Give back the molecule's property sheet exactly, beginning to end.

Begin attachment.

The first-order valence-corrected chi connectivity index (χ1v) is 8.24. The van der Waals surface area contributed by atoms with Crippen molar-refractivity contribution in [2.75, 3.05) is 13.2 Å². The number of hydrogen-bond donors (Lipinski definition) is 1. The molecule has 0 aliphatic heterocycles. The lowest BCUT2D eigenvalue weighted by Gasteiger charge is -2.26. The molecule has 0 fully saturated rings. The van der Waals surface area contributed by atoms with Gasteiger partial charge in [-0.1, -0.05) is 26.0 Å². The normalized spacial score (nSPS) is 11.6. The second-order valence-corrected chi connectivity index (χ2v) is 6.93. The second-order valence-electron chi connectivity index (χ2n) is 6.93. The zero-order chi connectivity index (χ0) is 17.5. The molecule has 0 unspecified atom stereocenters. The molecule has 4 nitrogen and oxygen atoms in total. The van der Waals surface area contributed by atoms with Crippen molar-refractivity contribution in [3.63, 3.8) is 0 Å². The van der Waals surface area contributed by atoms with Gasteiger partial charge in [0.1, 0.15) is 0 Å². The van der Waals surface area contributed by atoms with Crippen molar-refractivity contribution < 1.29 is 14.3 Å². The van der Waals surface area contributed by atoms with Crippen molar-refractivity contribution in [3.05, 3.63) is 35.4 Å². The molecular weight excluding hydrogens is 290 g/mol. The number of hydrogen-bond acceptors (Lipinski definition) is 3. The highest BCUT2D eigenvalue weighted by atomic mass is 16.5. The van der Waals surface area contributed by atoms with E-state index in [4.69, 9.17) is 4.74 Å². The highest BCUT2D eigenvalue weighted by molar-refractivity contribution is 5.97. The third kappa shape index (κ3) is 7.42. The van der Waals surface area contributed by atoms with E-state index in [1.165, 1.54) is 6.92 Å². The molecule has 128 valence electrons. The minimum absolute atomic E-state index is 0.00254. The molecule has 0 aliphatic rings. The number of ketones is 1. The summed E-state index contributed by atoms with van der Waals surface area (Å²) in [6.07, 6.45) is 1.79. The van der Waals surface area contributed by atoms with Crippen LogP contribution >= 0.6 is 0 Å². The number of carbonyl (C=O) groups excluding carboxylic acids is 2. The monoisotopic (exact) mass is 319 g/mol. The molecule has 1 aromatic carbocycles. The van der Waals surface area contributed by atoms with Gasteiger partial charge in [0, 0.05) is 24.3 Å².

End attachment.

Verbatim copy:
The first-order valence-corrected chi connectivity index (χ1v) is 8.24. The van der Waals surface area contributed by atoms with Crippen molar-refractivity contribution in [2.75, 3.05) is 13.2 Å². The number of hydrogen-bond donors (Lipinski definition) is 1. The molecule has 0 aliphatic heterocycles. The lowest BCUT2D eigenvalue weighted by Gasteiger charge is -2.26. The molecule has 0 fully saturated rings. The van der Waals surface area contributed by atoms with Gasteiger partial charge in [-0.1, -0.05) is 26.0 Å². The normalized spacial score (nSPS) is 11.6. The second-order valence-corrected chi connectivity index (χ2v) is 6.93. The second-order valence-electron chi connectivity index (χ2n) is 6.93. The zero-order chi connectivity index (χ0) is 17.5. The molecule has 0 unspecified atom stereocenters. The molecule has 4 nitrogen and oxygen atoms in total. The van der Waals surface area contributed by atoms with Crippen molar-refractivity contribution in [3.63, 3.8) is 0 Å². The van der Waals surface area contributed by atoms with Gasteiger partial charge in [0.1, 0.15) is 0 Å². The van der Waals surface area contributed by atoms with Crippen molar-refractivity contribution < 1.29 is 14.3 Å². The van der Waals surface area contributed by atoms with Crippen molar-refractivity contribution in [3.05, 3.63) is 35.4 Å². The molecular weight excluding hydrogens is 290 g/mol. The number of hydrogen-bond acceptors (Lipinski definition) is 3. The highest BCUT2D eigenvalue weighted by atomic mass is 16.5. The van der Waals surface area contributed by atoms with E-state index in [4.69, 9.17) is 4.74 Å². The highest BCUT2D eigenvalue weighted by molar-refractivity contribution is 5.97. The third kappa shape index (κ3) is 7.42. The van der Waals surface area contributed by atoms with E-state index in [1.165, 1.54) is 6.92 Å². The molecule has 128 valence electrons. The minimum absolute atomic E-state index is 0.00254. The molecule has 0 aliphatic rings. The number of ketones is 1. The summed E-state index contributed by atoms with van der Waals surface area (Å²) in [6.07, 6.45) is 1.79. The van der Waals surface area contributed by atoms with Crippen LogP contribution >= 0.6 is 0 Å². The number of carbonyl (C=O) groups excluding carboxylic acids is 2. The monoisotopic (exact) mass is 319 g/mol. The molecule has 1 aromatic carbocycles. The van der Waals surface area contributed by atoms with Gasteiger partial charge in [0, 0.05) is 24.3 Å².